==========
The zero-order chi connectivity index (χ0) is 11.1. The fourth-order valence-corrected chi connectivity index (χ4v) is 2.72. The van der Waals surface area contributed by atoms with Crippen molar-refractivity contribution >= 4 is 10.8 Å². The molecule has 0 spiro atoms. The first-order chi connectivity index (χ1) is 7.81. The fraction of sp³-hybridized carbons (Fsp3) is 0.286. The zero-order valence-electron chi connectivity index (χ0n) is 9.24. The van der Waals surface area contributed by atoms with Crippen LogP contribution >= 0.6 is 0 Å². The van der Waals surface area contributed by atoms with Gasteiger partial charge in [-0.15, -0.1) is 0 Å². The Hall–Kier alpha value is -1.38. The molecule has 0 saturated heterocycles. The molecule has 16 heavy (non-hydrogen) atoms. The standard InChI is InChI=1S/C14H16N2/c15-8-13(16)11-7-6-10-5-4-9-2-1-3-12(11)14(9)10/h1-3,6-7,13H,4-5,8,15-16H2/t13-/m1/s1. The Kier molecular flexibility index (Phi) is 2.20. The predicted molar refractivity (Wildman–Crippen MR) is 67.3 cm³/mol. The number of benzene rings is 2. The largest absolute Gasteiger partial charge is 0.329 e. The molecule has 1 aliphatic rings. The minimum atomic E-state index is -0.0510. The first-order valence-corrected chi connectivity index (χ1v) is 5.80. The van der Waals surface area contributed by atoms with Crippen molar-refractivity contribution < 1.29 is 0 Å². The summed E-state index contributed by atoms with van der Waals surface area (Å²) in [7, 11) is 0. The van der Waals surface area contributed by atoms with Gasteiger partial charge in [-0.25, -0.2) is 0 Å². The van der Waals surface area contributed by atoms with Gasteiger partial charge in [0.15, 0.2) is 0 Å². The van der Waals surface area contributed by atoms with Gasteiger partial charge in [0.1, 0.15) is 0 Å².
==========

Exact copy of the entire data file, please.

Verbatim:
The zero-order chi connectivity index (χ0) is 11.1. The fourth-order valence-corrected chi connectivity index (χ4v) is 2.72. The van der Waals surface area contributed by atoms with Crippen molar-refractivity contribution >= 4 is 10.8 Å². The molecule has 0 spiro atoms. The first-order chi connectivity index (χ1) is 7.81. The fraction of sp³-hybridized carbons (Fsp3) is 0.286. The zero-order valence-electron chi connectivity index (χ0n) is 9.24. The van der Waals surface area contributed by atoms with Crippen LogP contribution >= 0.6 is 0 Å². The van der Waals surface area contributed by atoms with Gasteiger partial charge in [-0.15, -0.1) is 0 Å². The Hall–Kier alpha value is -1.38. The molecule has 0 saturated heterocycles. The molecule has 16 heavy (non-hydrogen) atoms. The standard InChI is InChI=1S/C14H16N2/c15-8-13(16)11-7-6-10-5-4-9-2-1-3-12(11)14(9)10/h1-3,6-7,13H,4-5,8,15-16H2/t13-/m1/s1. The Kier molecular flexibility index (Phi) is 2.20. The predicted molar refractivity (Wildman–Crippen MR) is 67.3 cm³/mol. The number of benzene rings is 2. The largest absolute Gasteiger partial charge is 0.329 e. The molecule has 1 aliphatic rings. The minimum atomic E-state index is -0.0510. The first-order valence-corrected chi connectivity index (χ1v) is 5.80. The van der Waals surface area contributed by atoms with Crippen molar-refractivity contribution < 1.29 is 0 Å². The summed E-state index contributed by atoms with van der Waals surface area (Å²) in [7, 11) is 0. The van der Waals surface area contributed by atoms with Gasteiger partial charge in [-0.25, -0.2) is 0 Å². The van der Waals surface area contributed by atoms with Gasteiger partial charge in [0.15, 0.2) is 0 Å². The van der Waals surface area contributed by atoms with Gasteiger partial charge in [0.1, 0.15) is 0 Å².